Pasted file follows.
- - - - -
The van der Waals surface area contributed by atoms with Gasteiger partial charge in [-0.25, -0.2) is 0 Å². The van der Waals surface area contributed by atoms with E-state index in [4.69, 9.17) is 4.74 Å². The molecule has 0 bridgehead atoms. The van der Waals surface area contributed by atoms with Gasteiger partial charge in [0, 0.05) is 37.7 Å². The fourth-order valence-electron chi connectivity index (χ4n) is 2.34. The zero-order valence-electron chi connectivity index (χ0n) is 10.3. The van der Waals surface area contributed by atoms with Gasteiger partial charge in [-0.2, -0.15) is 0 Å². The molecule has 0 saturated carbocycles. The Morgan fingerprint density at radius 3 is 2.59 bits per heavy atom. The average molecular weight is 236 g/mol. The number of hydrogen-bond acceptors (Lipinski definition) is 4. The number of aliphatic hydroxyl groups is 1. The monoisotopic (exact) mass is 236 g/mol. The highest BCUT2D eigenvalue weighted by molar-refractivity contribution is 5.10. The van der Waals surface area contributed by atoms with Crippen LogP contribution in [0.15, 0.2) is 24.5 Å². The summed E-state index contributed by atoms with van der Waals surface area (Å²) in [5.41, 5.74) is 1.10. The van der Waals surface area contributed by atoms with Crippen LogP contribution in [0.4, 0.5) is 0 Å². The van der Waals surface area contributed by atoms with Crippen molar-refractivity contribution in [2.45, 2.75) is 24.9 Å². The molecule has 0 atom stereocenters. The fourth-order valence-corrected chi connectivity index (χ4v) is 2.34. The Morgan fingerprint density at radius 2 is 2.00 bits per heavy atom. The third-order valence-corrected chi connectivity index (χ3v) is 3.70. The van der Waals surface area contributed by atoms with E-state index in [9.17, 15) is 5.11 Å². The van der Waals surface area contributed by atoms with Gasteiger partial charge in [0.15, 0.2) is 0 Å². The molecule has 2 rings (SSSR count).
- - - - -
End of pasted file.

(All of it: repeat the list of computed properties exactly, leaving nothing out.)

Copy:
The van der Waals surface area contributed by atoms with Gasteiger partial charge in [-0.25, -0.2) is 0 Å². The van der Waals surface area contributed by atoms with E-state index in [4.69, 9.17) is 4.74 Å². The molecule has 0 bridgehead atoms. The van der Waals surface area contributed by atoms with Gasteiger partial charge in [0, 0.05) is 37.7 Å². The fourth-order valence-electron chi connectivity index (χ4n) is 2.34. The zero-order valence-electron chi connectivity index (χ0n) is 10.3. The van der Waals surface area contributed by atoms with Gasteiger partial charge in [-0.2, -0.15) is 0 Å². The molecule has 0 saturated carbocycles. The Morgan fingerprint density at radius 3 is 2.59 bits per heavy atom. The average molecular weight is 236 g/mol. The number of hydrogen-bond acceptors (Lipinski definition) is 4. The number of aliphatic hydroxyl groups is 1. The monoisotopic (exact) mass is 236 g/mol. The highest BCUT2D eigenvalue weighted by molar-refractivity contribution is 5.10. The van der Waals surface area contributed by atoms with Crippen LogP contribution in [0.15, 0.2) is 24.5 Å². The summed E-state index contributed by atoms with van der Waals surface area (Å²) in [5.41, 5.74) is 1.10. The van der Waals surface area contributed by atoms with Crippen LogP contribution in [0.4, 0.5) is 0 Å². The van der Waals surface area contributed by atoms with Crippen molar-refractivity contribution in [2.45, 2.75) is 24.9 Å². The molecule has 0 atom stereocenters. The fourth-order valence-corrected chi connectivity index (χ4v) is 2.34. The Morgan fingerprint density at radius 2 is 2.00 bits per heavy atom. The third-order valence-corrected chi connectivity index (χ3v) is 3.70. The van der Waals surface area contributed by atoms with E-state index in [9.17, 15) is 5.11 Å². The van der Waals surface area contributed by atoms with Gasteiger partial charge in [0.15, 0.2) is 0 Å². The molecule has 2 rings (SSSR count).